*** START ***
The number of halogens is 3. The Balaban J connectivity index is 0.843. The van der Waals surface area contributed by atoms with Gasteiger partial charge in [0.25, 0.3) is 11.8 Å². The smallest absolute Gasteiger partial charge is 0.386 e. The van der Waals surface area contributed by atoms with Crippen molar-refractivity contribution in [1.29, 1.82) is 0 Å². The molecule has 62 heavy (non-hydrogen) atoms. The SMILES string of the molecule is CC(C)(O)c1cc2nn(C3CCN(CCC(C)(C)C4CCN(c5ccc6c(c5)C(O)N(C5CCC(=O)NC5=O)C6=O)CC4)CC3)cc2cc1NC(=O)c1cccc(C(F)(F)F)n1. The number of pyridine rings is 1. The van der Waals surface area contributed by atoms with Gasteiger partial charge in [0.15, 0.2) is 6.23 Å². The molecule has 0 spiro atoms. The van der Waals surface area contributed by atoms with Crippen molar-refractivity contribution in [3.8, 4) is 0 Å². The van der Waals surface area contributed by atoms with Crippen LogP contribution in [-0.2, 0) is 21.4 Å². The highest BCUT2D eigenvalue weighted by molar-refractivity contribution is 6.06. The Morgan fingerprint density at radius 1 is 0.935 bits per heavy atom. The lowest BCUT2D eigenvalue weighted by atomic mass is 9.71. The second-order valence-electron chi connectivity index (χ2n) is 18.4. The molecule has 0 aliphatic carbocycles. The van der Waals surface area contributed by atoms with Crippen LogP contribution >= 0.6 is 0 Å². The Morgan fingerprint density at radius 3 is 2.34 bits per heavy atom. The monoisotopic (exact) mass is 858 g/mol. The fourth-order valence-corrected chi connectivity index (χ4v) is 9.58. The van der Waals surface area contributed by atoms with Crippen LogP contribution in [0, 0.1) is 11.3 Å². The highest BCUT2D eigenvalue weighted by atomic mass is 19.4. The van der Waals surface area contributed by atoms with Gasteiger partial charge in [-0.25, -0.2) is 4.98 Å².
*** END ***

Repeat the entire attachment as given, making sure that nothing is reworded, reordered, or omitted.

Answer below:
The number of halogens is 3. The Balaban J connectivity index is 0.843. The van der Waals surface area contributed by atoms with Gasteiger partial charge in [0.25, 0.3) is 11.8 Å². The smallest absolute Gasteiger partial charge is 0.386 e. The van der Waals surface area contributed by atoms with Crippen molar-refractivity contribution in [1.29, 1.82) is 0 Å². The molecule has 62 heavy (non-hydrogen) atoms. The SMILES string of the molecule is CC(C)(O)c1cc2nn(C3CCN(CCC(C)(C)C4CCN(c5ccc6c(c5)C(O)N(C5CCC(=O)NC5=O)C6=O)CC4)CC3)cc2cc1NC(=O)c1cccc(C(F)(F)F)n1. The number of pyridine rings is 1. The van der Waals surface area contributed by atoms with Gasteiger partial charge in [0.15, 0.2) is 6.23 Å². The molecule has 0 spiro atoms. The van der Waals surface area contributed by atoms with Crippen molar-refractivity contribution in [3.8, 4) is 0 Å². The van der Waals surface area contributed by atoms with Crippen LogP contribution in [-0.2, 0) is 21.4 Å². The highest BCUT2D eigenvalue weighted by molar-refractivity contribution is 6.06. The Morgan fingerprint density at radius 1 is 0.935 bits per heavy atom. The lowest BCUT2D eigenvalue weighted by atomic mass is 9.71. The second-order valence-electron chi connectivity index (χ2n) is 18.4. The molecule has 0 aliphatic carbocycles. The van der Waals surface area contributed by atoms with Crippen LogP contribution >= 0.6 is 0 Å². The Morgan fingerprint density at radius 3 is 2.34 bits per heavy atom. The monoisotopic (exact) mass is 858 g/mol. The fourth-order valence-corrected chi connectivity index (χ4v) is 9.58. The van der Waals surface area contributed by atoms with Crippen LogP contribution in [0, 0.1) is 11.3 Å². The highest BCUT2D eigenvalue weighted by atomic mass is 19.4. The van der Waals surface area contributed by atoms with Gasteiger partial charge in [-0.25, -0.2) is 4.98 Å².